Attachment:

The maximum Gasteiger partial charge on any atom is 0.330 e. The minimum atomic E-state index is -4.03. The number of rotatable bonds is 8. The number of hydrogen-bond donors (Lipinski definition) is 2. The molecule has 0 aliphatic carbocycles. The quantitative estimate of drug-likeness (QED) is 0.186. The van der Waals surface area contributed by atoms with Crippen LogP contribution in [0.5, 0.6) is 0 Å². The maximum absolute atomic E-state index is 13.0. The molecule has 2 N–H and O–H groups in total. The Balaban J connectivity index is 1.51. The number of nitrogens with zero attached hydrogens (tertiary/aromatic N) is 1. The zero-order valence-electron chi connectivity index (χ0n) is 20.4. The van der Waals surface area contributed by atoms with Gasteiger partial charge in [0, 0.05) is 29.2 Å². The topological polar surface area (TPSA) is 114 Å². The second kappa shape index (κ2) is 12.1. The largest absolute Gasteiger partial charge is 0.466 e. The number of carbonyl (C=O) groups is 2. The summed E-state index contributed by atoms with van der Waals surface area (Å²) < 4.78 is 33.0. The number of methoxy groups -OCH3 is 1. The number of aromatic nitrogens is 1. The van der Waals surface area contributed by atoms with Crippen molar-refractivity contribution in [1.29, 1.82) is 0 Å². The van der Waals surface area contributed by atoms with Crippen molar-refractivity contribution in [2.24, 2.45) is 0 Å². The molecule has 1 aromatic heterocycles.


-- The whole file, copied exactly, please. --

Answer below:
The maximum Gasteiger partial charge on any atom is 0.330 e. The minimum atomic E-state index is -4.03. The number of rotatable bonds is 8. The number of hydrogen-bond donors (Lipinski definition) is 2. The molecule has 0 aliphatic carbocycles. The quantitative estimate of drug-likeness (QED) is 0.186. The van der Waals surface area contributed by atoms with Crippen LogP contribution in [0.5, 0.6) is 0 Å². The maximum absolute atomic E-state index is 13.0. The molecule has 2 N–H and O–H groups in total. The Balaban J connectivity index is 1.51. The number of nitrogens with zero attached hydrogens (tertiary/aromatic N) is 1. The zero-order valence-electron chi connectivity index (χ0n) is 20.4. The van der Waals surface area contributed by atoms with Gasteiger partial charge in [0, 0.05) is 29.2 Å². The topological polar surface area (TPSA) is 114 Å². The second kappa shape index (κ2) is 12.1. The largest absolute Gasteiger partial charge is 0.466 e. The number of carbonyl (C=O) groups is 2. The summed E-state index contributed by atoms with van der Waals surface area (Å²) < 4.78 is 33.0. The number of methoxy groups -OCH3 is 1. The number of aromatic nitrogens is 1. The van der Waals surface area contributed by atoms with Crippen molar-refractivity contribution in [1.29, 1.82) is 0 Å². The van der Waals surface area contributed by atoms with Crippen molar-refractivity contribution in [2.24, 2.45) is 0 Å². The molecule has 1 aromatic heterocycles.